Learn from our experience developing the Deliveroo product.
We started at Deliveroo 4 months ago and have been building an API test framework which has now just completed stage 1. TL/DR We’re pretty happy here at Deliveroo, we’re learning, we’re having fun, we’re doing it at pace.
Soda == Doughnuts
We had an incident yesterday. It wasn’t that bad as incidents go, but it got me really worried — it’s something that has the potential to become much worse as we move towards a distributed, multi-service world.
We’re not particularly proud that we are still using Rails 3.2, but we are extremely proud of scaling our traffic over the last few years. Our new services are built in Rails 5, but we still have a hefty chunk of functionality in our original Rails 3.x monolith. A rueful “rails 3.old” hits our slack channels as someone stumbles across an issue as they switch back to the monolith. Growing our business, features and team over the last few years has left little time to do a wholesale upgrade of the monolith platform. Here are some tactical things we’ve done to help it keep pace with our growth.
Counting unique users, checking if a credit card has already been used, or checking if this is a mobile user’s first visit ever — all of these require maintaining a large set of fingerprints (unique visitor ID, card fingerprint, IDFVs depending on the use case).
Because this usually needs to be queried very rapidly, Redis is naturally our store of choice. While using its
SETfeels obvious, what data structure to select? Are there memory/performance compromises?
This shows that while plain key/value is a safe bet, there are possible optimisations with hashes and traps to avoid with sets and sorted sets.
I’ve been with Deliveroo for over a year now, so it’s a good time to share what it’s like to be an Android developer here, how we do development, what tools we use, what are our practices etc. If you’re an engineer yourself maybe this article will help you decide if the way we work fits with yours - maybe you’ll be part of the team releasing our next Android app!
Earlier this year, some awesome people who “read and write Ruby good” met at an event called RailsConf and delivered this poignant tweet in a bottle: “I love looking at my old code and hating it. It means I’m growing.”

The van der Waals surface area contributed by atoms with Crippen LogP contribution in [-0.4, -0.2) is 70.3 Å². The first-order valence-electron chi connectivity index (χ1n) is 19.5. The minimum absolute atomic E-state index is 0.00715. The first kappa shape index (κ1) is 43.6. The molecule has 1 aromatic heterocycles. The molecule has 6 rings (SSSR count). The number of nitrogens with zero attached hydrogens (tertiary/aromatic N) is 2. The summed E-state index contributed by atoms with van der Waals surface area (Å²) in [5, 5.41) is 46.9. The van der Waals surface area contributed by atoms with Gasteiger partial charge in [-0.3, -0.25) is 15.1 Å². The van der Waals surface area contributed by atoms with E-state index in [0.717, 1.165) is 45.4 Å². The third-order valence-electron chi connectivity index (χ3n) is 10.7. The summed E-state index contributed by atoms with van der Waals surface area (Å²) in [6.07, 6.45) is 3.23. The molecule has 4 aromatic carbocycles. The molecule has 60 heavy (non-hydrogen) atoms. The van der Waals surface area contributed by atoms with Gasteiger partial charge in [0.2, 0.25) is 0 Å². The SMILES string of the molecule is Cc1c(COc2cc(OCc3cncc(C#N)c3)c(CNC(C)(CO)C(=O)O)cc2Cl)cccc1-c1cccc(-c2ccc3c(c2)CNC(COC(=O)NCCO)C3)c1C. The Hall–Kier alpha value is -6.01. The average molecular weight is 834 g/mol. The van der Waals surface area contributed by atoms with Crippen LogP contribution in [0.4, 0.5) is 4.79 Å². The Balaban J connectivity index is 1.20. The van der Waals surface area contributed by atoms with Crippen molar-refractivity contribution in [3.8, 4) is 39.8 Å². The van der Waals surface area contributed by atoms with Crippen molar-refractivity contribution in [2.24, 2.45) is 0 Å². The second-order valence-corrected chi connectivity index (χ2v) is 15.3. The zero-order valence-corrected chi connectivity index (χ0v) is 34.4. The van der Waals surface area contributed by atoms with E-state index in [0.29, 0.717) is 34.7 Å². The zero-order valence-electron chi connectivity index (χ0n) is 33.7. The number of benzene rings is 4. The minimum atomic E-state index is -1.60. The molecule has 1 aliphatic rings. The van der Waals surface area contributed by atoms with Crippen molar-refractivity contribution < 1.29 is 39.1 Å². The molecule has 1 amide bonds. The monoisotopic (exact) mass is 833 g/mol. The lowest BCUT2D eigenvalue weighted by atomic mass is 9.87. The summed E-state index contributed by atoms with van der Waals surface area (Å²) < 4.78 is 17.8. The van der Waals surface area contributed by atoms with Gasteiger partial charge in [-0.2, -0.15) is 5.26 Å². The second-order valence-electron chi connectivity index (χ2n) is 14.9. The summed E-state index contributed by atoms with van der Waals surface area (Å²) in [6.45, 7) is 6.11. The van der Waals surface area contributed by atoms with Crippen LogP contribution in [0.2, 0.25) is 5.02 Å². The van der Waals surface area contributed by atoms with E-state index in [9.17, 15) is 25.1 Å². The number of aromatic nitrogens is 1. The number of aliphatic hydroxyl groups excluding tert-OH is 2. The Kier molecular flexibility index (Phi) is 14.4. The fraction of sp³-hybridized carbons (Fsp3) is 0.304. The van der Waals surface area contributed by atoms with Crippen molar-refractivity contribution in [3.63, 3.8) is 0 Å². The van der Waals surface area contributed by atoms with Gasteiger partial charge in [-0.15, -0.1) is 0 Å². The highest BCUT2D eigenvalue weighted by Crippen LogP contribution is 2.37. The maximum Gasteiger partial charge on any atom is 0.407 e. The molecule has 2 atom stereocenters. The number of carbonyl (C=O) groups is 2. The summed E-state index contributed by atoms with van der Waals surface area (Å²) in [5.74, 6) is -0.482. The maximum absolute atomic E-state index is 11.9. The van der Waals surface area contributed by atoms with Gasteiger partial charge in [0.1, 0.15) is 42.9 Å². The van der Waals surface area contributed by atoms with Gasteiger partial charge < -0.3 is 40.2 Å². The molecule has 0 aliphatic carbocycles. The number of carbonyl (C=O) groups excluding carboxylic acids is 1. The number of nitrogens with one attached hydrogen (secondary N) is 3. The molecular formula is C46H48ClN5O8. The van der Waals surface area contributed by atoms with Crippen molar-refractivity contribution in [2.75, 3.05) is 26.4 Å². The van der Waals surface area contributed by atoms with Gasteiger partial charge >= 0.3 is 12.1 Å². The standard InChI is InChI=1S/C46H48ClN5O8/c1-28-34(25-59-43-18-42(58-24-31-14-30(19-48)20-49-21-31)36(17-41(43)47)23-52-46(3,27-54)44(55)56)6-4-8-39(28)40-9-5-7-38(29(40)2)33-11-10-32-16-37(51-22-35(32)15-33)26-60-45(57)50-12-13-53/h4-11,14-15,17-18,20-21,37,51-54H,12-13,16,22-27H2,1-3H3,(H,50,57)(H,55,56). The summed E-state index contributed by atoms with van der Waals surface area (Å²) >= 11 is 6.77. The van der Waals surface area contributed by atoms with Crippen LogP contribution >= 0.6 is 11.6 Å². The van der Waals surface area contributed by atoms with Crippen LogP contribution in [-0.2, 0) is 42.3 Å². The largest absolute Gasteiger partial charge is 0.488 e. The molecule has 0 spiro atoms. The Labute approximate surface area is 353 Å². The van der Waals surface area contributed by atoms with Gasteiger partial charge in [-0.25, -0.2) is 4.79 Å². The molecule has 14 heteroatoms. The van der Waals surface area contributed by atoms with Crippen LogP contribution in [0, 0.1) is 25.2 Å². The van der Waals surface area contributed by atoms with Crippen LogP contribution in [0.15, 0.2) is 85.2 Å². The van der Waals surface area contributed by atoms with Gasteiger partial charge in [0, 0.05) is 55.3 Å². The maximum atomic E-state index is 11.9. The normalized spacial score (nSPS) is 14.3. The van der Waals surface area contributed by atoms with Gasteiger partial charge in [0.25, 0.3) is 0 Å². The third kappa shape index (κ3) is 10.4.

This simple reflection by the brilliant Sandi Metz really resonated with my own - not just surrounding code quality, but the journey of developing a wider architectural awareness as well as the communication skills & empathy needed to build good software efficiently.
The Deliveroo Engineering team has come a long way incredibly fast and is growing even faster. Our Analytics team is undergoing similarly explosive growth, so I thought I’d talk to the newest members of that team and share why we’re so proud of our Engineering culture and how it’s grown with us. Here’s what we spoke about.
As part of a post on web concurrency in Rails, I’ve been running benchmarks to compare the Puma and Unicorn Ruby HTTP servers. Puma performs better than Unicorn in all tests that were either heavily IO-bound or that interleaved IO and CPU work. In the CPU-bound tests where Unicorn performed better than Puma, the gap was small enough that Puma can still be considered a very good choice.
Tracking authenticated user sessions can be implemented in Redis using
setexwith some serialised JSON. It works pretty well until you have to cope with millions, or even tens of millions of sessions where the memory usage and performance can suffer.
By using Redis data structures more effectively we can achieve a 70% reduction in memory usage, at the cost of both code and conceptual complexity. Is it worth it?